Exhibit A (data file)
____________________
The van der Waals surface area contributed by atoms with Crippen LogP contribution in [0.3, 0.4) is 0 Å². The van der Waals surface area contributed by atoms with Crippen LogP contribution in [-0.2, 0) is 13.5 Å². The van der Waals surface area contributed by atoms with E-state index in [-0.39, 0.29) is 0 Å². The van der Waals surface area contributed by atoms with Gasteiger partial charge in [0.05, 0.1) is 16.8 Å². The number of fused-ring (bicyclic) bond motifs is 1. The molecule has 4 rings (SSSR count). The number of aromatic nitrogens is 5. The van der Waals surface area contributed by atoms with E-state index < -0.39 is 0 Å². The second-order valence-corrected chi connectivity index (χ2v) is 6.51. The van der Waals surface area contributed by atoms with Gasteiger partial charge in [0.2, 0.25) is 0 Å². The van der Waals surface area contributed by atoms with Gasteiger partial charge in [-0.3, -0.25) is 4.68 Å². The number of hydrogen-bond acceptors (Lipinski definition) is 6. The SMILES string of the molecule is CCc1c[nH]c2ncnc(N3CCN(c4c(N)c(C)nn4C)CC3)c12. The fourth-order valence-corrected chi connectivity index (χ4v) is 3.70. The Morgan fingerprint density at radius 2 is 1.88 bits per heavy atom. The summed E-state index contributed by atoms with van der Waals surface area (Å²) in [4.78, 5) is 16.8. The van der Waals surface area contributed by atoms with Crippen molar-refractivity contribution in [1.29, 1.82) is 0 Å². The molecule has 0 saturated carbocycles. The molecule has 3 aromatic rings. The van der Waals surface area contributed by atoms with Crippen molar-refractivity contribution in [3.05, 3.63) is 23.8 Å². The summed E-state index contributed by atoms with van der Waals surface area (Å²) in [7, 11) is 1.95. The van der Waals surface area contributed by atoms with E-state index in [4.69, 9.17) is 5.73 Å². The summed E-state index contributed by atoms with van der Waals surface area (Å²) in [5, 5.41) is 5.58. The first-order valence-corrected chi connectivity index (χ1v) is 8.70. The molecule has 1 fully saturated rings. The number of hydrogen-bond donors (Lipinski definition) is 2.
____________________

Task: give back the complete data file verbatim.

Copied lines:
The van der Waals surface area contributed by atoms with Crippen LogP contribution in [0.3, 0.4) is 0 Å². The van der Waals surface area contributed by atoms with Crippen LogP contribution in [-0.2, 0) is 13.5 Å². The van der Waals surface area contributed by atoms with E-state index in [-0.39, 0.29) is 0 Å². The van der Waals surface area contributed by atoms with Gasteiger partial charge in [0.05, 0.1) is 16.8 Å². The number of fused-ring (bicyclic) bond motifs is 1. The molecule has 4 rings (SSSR count). The number of aromatic nitrogens is 5. The van der Waals surface area contributed by atoms with E-state index < -0.39 is 0 Å². The second-order valence-corrected chi connectivity index (χ2v) is 6.51. The van der Waals surface area contributed by atoms with Gasteiger partial charge in [0.2, 0.25) is 0 Å². The van der Waals surface area contributed by atoms with Gasteiger partial charge in [-0.3, -0.25) is 4.68 Å². The number of hydrogen-bond acceptors (Lipinski definition) is 6. The SMILES string of the molecule is CCc1c[nH]c2ncnc(N3CCN(c4c(N)c(C)nn4C)CC3)c12. The fourth-order valence-corrected chi connectivity index (χ4v) is 3.70. The Morgan fingerprint density at radius 2 is 1.88 bits per heavy atom. The summed E-state index contributed by atoms with van der Waals surface area (Å²) in [4.78, 5) is 16.8. The van der Waals surface area contributed by atoms with Crippen molar-refractivity contribution in [1.29, 1.82) is 0 Å². The molecule has 0 saturated carbocycles. The molecule has 3 aromatic rings. The van der Waals surface area contributed by atoms with Crippen molar-refractivity contribution in [3.05, 3.63) is 23.8 Å². The summed E-state index contributed by atoms with van der Waals surface area (Å²) in [7, 11) is 1.95. The van der Waals surface area contributed by atoms with E-state index in [4.69, 9.17) is 5.73 Å². The summed E-state index contributed by atoms with van der Waals surface area (Å²) in [5, 5.41) is 5.58. The first-order valence-corrected chi connectivity index (χ1v) is 8.70. The molecule has 1 fully saturated rings. The number of hydrogen-bond donors (Lipinski definition) is 2.